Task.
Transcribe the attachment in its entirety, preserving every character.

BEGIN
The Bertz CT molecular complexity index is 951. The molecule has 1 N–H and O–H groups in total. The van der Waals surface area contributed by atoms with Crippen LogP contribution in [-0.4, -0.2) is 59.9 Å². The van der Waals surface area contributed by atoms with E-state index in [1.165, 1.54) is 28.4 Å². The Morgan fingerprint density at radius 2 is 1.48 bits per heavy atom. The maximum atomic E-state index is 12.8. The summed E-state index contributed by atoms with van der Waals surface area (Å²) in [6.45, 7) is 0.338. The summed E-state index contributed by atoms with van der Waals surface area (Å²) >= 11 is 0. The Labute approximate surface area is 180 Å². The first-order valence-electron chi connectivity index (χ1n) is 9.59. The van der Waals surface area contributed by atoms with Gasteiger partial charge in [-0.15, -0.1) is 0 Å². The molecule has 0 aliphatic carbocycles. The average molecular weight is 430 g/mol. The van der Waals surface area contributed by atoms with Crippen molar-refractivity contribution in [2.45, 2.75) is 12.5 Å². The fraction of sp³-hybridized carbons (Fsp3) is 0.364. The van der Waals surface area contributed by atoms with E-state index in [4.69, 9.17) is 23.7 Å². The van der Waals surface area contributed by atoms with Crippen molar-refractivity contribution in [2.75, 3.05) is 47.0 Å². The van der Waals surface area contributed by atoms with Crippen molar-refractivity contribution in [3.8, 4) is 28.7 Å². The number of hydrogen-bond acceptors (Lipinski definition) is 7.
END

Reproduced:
The Bertz CT molecular complexity index is 951. The molecule has 1 N–H and O–H groups in total. The van der Waals surface area contributed by atoms with Crippen LogP contribution in [-0.4, -0.2) is 59.9 Å². The van der Waals surface area contributed by atoms with E-state index in [1.165, 1.54) is 28.4 Å². The Morgan fingerprint density at radius 2 is 1.48 bits per heavy atom. The maximum atomic E-state index is 12.8. The summed E-state index contributed by atoms with van der Waals surface area (Å²) in [6.45, 7) is 0.338. The summed E-state index contributed by atoms with van der Waals surface area (Å²) >= 11 is 0. The Labute approximate surface area is 180 Å². The first-order valence-electron chi connectivity index (χ1n) is 9.59. The van der Waals surface area contributed by atoms with Gasteiger partial charge in [-0.15, -0.1) is 0 Å². The molecule has 0 aliphatic carbocycles. The average molecular weight is 430 g/mol. The van der Waals surface area contributed by atoms with Crippen molar-refractivity contribution in [2.45, 2.75) is 12.5 Å². The fraction of sp³-hybridized carbons (Fsp3) is 0.364. The van der Waals surface area contributed by atoms with E-state index in [4.69, 9.17) is 23.7 Å². The van der Waals surface area contributed by atoms with Crippen molar-refractivity contribution in [2.75, 3.05) is 47.0 Å². The van der Waals surface area contributed by atoms with Crippen molar-refractivity contribution in [3.8, 4) is 28.7 Å². The number of hydrogen-bond acceptors (Lipinski definition) is 7.